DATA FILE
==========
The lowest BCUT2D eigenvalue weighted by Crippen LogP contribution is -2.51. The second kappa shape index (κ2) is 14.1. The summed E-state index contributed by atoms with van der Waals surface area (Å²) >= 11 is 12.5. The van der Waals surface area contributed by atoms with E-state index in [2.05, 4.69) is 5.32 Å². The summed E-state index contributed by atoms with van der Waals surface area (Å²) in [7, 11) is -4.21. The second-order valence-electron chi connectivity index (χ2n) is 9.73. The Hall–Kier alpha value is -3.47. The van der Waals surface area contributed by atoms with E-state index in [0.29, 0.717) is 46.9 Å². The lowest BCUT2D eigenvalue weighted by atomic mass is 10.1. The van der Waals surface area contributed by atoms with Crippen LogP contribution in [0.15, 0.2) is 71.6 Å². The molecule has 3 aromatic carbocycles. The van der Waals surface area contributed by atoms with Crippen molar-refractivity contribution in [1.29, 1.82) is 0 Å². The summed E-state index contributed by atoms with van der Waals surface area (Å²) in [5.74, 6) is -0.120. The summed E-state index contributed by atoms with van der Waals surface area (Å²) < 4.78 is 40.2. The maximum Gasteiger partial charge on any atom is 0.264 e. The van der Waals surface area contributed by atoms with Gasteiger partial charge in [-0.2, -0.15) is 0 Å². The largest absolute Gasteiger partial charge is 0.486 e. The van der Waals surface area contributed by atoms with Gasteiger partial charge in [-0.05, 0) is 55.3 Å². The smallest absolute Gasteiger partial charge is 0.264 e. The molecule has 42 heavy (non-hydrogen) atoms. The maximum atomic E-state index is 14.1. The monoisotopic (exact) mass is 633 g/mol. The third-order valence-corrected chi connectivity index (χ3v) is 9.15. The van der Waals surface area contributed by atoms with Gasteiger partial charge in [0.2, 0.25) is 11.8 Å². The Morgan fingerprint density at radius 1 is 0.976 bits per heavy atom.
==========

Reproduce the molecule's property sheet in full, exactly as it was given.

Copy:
The lowest BCUT2D eigenvalue weighted by Crippen LogP contribution is -2.51. The second kappa shape index (κ2) is 14.1. The summed E-state index contributed by atoms with van der Waals surface area (Å²) >= 11 is 12.5. The van der Waals surface area contributed by atoms with E-state index in [2.05, 4.69) is 5.32 Å². The summed E-state index contributed by atoms with van der Waals surface area (Å²) in [7, 11) is -4.21. The second-order valence-electron chi connectivity index (χ2n) is 9.73. The Hall–Kier alpha value is -3.47. The van der Waals surface area contributed by atoms with E-state index in [0.29, 0.717) is 46.9 Å². The lowest BCUT2D eigenvalue weighted by atomic mass is 10.1. The van der Waals surface area contributed by atoms with Crippen LogP contribution in [0.15, 0.2) is 71.6 Å². The molecule has 3 aromatic carbocycles. The van der Waals surface area contributed by atoms with Crippen molar-refractivity contribution in [1.29, 1.82) is 0 Å². The summed E-state index contributed by atoms with van der Waals surface area (Å²) in [5.74, 6) is -0.120. The summed E-state index contributed by atoms with van der Waals surface area (Å²) < 4.78 is 40.2. The maximum Gasteiger partial charge on any atom is 0.264 e. The van der Waals surface area contributed by atoms with Gasteiger partial charge in [-0.2, -0.15) is 0 Å². The largest absolute Gasteiger partial charge is 0.486 e. The van der Waals surface area contributed by atoms with Gasteiger partial charge in [-0.05, 0) is 55.3 Å². The smallest absolute Gasteiger partial charge is 0.264 e. The molecule has 42 heavy (non-hydrogen) atoms. The maximum atomic E-state index is 14.1. The monoisotopic (exact) mass is 633 g/mol. The third-order valence-corrected chi connectivity index (χ3v) is 9.15. The van der Waals surface area contributed by atoms with Gasteiger partial charge in [0.2, 0.25) is 11.8 Å². The Morgan fingerprint density at radius 1 is 0.976 bits per heavy atom.